For that matter, many of them have never built ANYTHING at all with actual tools and their own hands in the real world, although they are very good at using computers to make pretty slick drawings and have some marketing skills.
So just beware.
Some of the plans available online and or by mail are great – some are terrible, and most are somewhere between those two extremes.
The next option is to develop your own plans just as I did.
It can be done – and I know that’s true since I’ve actually done it myself. It will just take more effort than finding and using a good set of ready-made plans.
Want to design your own? Go ahead and do it!
Watch a Few Shed Building Videos on Youtube
I built my first shed long before YouTube was just getting started good and I didn’t even know it existed. It certainly wasn’t what it is today!
There are plenty of shed building videos available to you right now and all are free. So be sure to watch at least a few to get a better idea of how a shed goes together before you run out and buy all your materials.
Books are great.
Good plans are good too – but actually seeing something go together from beginning to end is very helpful and even more so when you combine that with the other things I have already discussed.
Maybe I will even put my own video up when I build the next one, but until then – rest assured – there are plenty of others for you to watch as of right now.
Choosing the Right Size Shed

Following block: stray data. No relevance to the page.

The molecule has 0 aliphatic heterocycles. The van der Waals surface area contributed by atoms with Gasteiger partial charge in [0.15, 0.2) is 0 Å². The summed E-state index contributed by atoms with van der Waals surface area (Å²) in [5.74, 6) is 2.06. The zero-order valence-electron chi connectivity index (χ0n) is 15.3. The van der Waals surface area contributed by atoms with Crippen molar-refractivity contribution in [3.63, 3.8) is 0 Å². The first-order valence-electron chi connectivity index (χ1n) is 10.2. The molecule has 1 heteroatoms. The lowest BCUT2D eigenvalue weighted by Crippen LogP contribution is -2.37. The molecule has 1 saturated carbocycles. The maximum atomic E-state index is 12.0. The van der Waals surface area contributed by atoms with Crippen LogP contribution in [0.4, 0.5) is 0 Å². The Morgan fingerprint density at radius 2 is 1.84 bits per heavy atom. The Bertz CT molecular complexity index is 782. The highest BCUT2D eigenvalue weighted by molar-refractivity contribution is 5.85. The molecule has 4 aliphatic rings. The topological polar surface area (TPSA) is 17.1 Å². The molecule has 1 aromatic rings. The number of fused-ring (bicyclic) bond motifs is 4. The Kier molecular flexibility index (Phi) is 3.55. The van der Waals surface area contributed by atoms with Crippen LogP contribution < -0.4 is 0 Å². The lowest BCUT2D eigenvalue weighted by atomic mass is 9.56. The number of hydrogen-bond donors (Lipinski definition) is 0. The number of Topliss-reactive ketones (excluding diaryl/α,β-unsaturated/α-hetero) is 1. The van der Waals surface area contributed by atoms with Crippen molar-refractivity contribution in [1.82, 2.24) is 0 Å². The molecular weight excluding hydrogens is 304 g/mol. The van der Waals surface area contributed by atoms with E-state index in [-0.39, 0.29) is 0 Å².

Sheds come in all sizes from tiny to huge and everything in between.
Some of the common shed sizes you will find include;
Keep in mind that what’s popular varies by area too, and even then it is subject to individual interpretation. All that matters is that you find one that will work for you.
In general – the smaller and simpler it is the less time and the less money it will take you to get the thing actually built and start using it.
Remember too, you can have more than just one!
It might be a good idea to start with something really easy and quick – like an 8 by 10 lean too type shed, or a simple 8×8 shed and get it built. You will learn invaluable skills, build your confidence – and you will have a finished shed in as little as a single weekend.
An experienced builder can put one together in a single day or even less – and you should be able to do it within two long days on a single weekend, even taking your time.
Tools You Will Need to Build Your Own Shed
There isn’t much that is really needed, just s few basic tools really, is all you need to easily do a nice job.
You will need;
1. Tape measure (25′ minimum)
3. Circular Saw
10. Screwdrivers or power driver (recommended!)
There are many other tools that can make the job quicker, easier, and more enjoyable – but this is more than enough to get the job done.
That’s enough to get you started and if you choose to do so – in a few days – you will have your very own shed built with your own hands!